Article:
The bad news is that all but one of my tomato plants have fungus. I am trying everything I can to help the problem. I have been getting some good advice from folks at the Square Foot Gardening Forum. We'll see what happens (of course, I will keep you posted). I did not have any problems with fungus last year... many gardeners in my area were surprised by this because this problem is common here.
The good news is that I have gotten lots of Anaheim peppers, tomatoes of all sorts of varieties and and an eggplant (with more to come it looks like). Also, I harvested some garlic from what I planted in October. I have a zucchini that grew to a monstrous size just one month after it was planted. I am experimenting with asparagus. I am also trying to grow some Kentucky Wonder beans (bush variety). Eureka variety cucumbers are progressing nicely. I direct sowed some Genova basil (same kind I planted last year), and it also is doing well. I set up a large pot full of Mel's Mix and in it I have rosemary, thyme and ginger. I will probably need to eventually move out all but the rosemary... rosemary gets really big. For the time being though, it's going to be a trio.
With regard to tomato horn worms: After my daughter saw the first one of the season, I applied BT Thuricide. About a week later I found a horn worm dangling from one of my tomato stems. It was shriveled, brown and mushy (and, of course, dead). Thumbs up on the BT Thuricide (I wish I had known about it last year!)
Well, I've planted winter crops. I've got four different kinds of kale, six kinds of carrots, spinach, garlic, winter lettuce and shallots. Something interesting: My daughter has foregone her flower bed for winter variety vegetables. Despite the opportunity to plant cold resistant flowers, she would much rather have fresh lettuce, etc. I think that's pretty cool!
Despite weather in the teens, my winter vegetables have all come up and are doing quite well. One of the joys of winter gardening is the absence of bugs. Also, your body doesn't easily overheat like you might in oppressive spring/summer weather.
Dear reader, this is my last entry. I have taken you on my gardening trip for over a year. I wish you much success with your own garden. Take care and thank you for reading my review. :)
REMEMBER: Shop around for the best prices... and above all... enjoy your garden!!
For those of you who have not perused the book or are familiar with the new method, I'll sum it up for you: you build these four by four boxes--no tilling required--cover the bottom with weed blocker material, and then fill it with a particular mix that Mel says works like a dream. The boxes are easy, the method is brilliant, but the mix was a different story. 1/3 compost, 1/3 peat moss, and 1/3 vermiculite, agricultural gauge, which means chunky bits of vermiculite, not fine.
Everything was going smoothly until we tried to find vermiculite. We checked all the Home Depot type megastores, the little stores, gardening supply, everything he says to do in the book, to no avail. When we did find it at a pool supply company, we were informed we would have to pay $125 shipping to get it here from Atlanta. Online did not prove much better because we are growing a garden to save money, not spend more.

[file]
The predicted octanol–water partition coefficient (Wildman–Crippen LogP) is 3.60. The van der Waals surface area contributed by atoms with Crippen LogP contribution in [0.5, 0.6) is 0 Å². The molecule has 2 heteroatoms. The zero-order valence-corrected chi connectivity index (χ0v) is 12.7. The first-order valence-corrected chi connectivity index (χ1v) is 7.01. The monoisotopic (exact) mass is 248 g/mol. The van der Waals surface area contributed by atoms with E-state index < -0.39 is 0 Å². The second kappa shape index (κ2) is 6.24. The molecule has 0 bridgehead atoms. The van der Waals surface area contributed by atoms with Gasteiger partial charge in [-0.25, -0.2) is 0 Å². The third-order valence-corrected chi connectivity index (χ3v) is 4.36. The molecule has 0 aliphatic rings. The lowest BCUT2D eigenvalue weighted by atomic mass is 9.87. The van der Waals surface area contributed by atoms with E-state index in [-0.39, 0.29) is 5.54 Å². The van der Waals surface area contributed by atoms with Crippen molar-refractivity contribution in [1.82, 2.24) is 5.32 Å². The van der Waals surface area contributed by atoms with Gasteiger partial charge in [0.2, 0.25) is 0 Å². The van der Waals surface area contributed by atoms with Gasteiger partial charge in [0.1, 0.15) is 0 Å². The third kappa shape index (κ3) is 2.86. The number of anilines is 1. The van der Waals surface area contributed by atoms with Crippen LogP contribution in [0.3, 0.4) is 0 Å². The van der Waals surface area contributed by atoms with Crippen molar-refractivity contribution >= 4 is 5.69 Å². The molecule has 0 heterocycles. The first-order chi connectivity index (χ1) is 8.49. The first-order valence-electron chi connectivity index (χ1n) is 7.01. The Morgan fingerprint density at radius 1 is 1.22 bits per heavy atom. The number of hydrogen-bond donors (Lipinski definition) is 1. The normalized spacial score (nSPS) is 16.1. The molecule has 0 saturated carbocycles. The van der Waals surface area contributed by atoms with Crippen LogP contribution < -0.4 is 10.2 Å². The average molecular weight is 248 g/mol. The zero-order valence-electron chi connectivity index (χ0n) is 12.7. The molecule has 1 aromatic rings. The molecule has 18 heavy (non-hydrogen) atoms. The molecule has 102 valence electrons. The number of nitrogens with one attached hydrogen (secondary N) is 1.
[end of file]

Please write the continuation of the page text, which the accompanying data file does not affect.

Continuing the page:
Finally, we had to settle for the fine stuff from a pool supply company which was pretty fine grade, but made the most luxurious and easy to work with soil I have ever seen. It was worth the search, but here's the problem I had:
Now Mel addresses the vermiculite availbility on his website, saying that it is now available in Utah, with no shipping. Utah, huh? No problem! Except we live in Memphis. When we wrote the website explaining our trouble finding it at a reasonable cost, we did get a quick reply (to all our questions, btw) and they sent us a pre-formatted response telling us to check at the home supply mega-stores because he's never found one that didn't carry it. My question is if it's everywhere then why have the pre-formatted response? And when he addresses finding a substitute, says that yes, you can substitute perlite (which is much easier to find) but he says don't do it because it makes him sneeze, it doesn't hold moisture as well as vermiculite, and he doesn't like the way that it feels or how it makes the garden look.
Well. Aren't we a just a bit Martha. Lemme just write that check for $185 to the pool supply with the agricultural grade.
So that being said, why did I give it five stars? Because other than finding the vermiculite--which we finally did in fine grade for $28 for four boxes--I've rarely seen a more reader-friendly book! It comes complete with layout pages, very consise planting guides, even planting time tables for your area and the amount of time you can store your seeds! If you have never gardened before or started a garden that eventually left you frustrated, then this is the book for you! I just think that you should check your area for agricultural grade vermiculite before you buy the book. But once that little snafu is over, you are going to be amazed at how brilliant and easy this book makes successful gardening.
I highly recommend this method for busy people and parents like myself. It is wonderfully easy to maintain, makes loads of produce, and looks very attractive. Two green thumbs way, way up.
To see my boxes and my experience with the All New Square Foot Gardening method, check out my frugal/tipping blog at [...].